In both cases, ask to speak with the airline’s Complaint Resolution Officer (CRO) immediately. You cannot be discriminated against boarding an airplane unless your disability would endanger the health or safety of other passengers, or transporting the person would be a violation of FAA safety rules.  Keep in mind this can apply to someone who airline personnel determine is unable to assist themselves. Generally, airline personnel may not ask what specific disability the person has, but they can ask questions about a person’s ability to perform specific air travel-related functions, such as boarding, deplaning, or walking through the airport. Admitting that you have difficulty with one or more of these tasks also does not allow the airline to deny you travel.  Rather, the airline must be able to tell you how the safety of all passengers would be affected by your presence on the flight.  In the event that your wheelchair is lost or damaged, the CRO will assist you in filing a formal complaint, and the replacement or damages will be covered at the airlines expense.

What is your goal for this petition? What kinds of changes would you like to see in the transportation industry for people who use wheelchairs in providing better access?

The goal for the Airline Accessibility Petition is to bring awareness to the issue and to get Congress and the President to amend the ACAA to allow people who need to remain seated in their power wheelchairs for health and safety reasons to do so. In turn, it is hoped that the major airline companies will modify their airplanes so that on one side of the first row of seats may be removed as needed to provide space for wheelchairs that are secured with the Qstraint restraining system. The Federal Aviation Administration is very open to making this a reality; however, the Department of Transportation and the Airlines themselves need to be convinced. Plus, formal crash testing must be done So, this will be quite an involved process before wheelchair users can be allowed to fly in their chairs. Bringing public awareness to the issue is key.

Airline Accessibility Petition

Facebook group for the Airline Accessibility Petition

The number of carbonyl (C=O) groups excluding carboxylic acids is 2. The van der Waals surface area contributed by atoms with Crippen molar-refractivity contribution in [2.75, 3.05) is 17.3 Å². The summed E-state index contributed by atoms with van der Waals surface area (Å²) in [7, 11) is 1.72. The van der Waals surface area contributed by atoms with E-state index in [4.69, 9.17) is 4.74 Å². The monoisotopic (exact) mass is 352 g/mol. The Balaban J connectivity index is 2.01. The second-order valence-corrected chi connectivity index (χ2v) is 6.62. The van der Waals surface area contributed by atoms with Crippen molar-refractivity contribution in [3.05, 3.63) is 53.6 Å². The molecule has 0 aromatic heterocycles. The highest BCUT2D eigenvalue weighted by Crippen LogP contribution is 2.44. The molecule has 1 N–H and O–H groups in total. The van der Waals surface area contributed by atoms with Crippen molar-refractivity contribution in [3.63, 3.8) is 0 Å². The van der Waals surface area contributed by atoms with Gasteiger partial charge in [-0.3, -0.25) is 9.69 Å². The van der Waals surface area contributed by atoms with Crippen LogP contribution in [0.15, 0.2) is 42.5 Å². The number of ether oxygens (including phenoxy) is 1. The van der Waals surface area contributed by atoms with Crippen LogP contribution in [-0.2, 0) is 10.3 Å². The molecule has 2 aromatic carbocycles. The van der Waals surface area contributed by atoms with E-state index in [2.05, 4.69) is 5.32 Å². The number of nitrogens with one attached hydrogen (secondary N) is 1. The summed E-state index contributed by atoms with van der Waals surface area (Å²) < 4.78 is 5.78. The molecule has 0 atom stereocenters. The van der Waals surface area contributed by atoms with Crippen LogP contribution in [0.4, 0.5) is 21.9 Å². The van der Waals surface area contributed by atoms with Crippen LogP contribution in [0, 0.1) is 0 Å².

Native Texan, Vicki Jurney-Taylor grew up in a military family and has lived in Oklahoma, Florida, Puerto Rico, Louisiana, California, and Hawaii before returning to Texas to attend the University of Texas at San Antonio (U.T.S.A) to study English and then received a graduate degree in Rehabilitation Counseling at the University of North Texas. Additionally, she has earned an Advanced Certification in Nonprofit Management from U.T.S.A.. Her educational and employment background in the disability advocacy field, coupled with her personal experience as a person who was born with Spinal Muscular Atrophy, has uniquely qualified her as an advocate and strategist for systems change with regard to inclusion and accessibility in the areas of independent living, employment, recreation, transportation and travel, worship, education, government, technology, communications, and consumerism.

Most recently, Vicki has been working as a Community Organizer with the nonprofit organization, All Wheels Up, Inc., whose mission is to advocate for equality in air travel for those in a wheelchair for mobility and safe seating. Utilizing her skills as a grassroots organizer and as a communications specialist, she has drafted a petition which has more than 18,000 to date, as well as created a social media buzz, requesting Congress to require the airline industry to provide spaces on commercial flights for passengers who must remain seated in their wheelchairs for health and safety reasons.

Follow Vicki on Twitter: @VickiJurney